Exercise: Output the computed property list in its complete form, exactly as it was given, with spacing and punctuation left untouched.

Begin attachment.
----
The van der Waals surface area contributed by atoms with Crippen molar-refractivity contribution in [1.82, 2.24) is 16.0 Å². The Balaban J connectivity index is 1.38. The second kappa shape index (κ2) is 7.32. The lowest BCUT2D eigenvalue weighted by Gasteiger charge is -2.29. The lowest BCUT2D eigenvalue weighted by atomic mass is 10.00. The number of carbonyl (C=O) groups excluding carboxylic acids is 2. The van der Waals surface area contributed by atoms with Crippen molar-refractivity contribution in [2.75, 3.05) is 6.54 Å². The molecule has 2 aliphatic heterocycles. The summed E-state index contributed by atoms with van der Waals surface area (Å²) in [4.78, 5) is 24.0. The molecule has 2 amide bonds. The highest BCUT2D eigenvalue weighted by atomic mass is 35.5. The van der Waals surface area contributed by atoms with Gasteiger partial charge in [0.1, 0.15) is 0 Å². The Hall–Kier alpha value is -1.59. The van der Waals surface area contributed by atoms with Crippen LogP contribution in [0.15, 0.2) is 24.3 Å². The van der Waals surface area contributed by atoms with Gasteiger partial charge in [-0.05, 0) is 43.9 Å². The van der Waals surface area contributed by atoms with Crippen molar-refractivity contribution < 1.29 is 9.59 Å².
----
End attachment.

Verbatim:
The van der Waals surface area contributed by atoms with Crippen molar-refractivity contribution in [1.82, 2.24) is 16.0 Å². The Balaban J connectivity index is 1.38. The second kappa shape index (κ2) is 7.32. The lowest BCUT2D eigenvalue weighted by Gasteiger charge is -2.29. The lowest BCUT2D eigenvalue weighted by atomic mass is 10.00. The number of carbonyl (C=O) groups excluding carboxylic acids is 2. The van der Waals surface area contributed by atoms with Crippen molar-refractivity contribution in [2.75, 3.05) is 6.54 Å². The molecule has 2 aliphatic heterocycles. The summed E-state index contributed by atoms with van der Waals surface area (Å²) in [4.78, 5) is 24.0. The molecule has 2 amide bonds. The highest BCUT2D eigenvalue weighted by atomic mass is 35.5. The van der Waals surface area contributed by atoms with Gasteiger partial charge in [0.1, 0.15) is 0 Å². The Hall–Kier alpha value is -1.59. The van der Waals surface area contributed by atoms with Crippen LogP contribution in [0.15, 0.2) is 24.3 Å². The van der Waals surface area contributed by atoms with Gasteiger partial charge in [-0.05, 0) is 43.9 Å². The van der Waals surface area contributed by atoms with Crippen molar-refractivity contribution < 1.29 is 9.59 Å².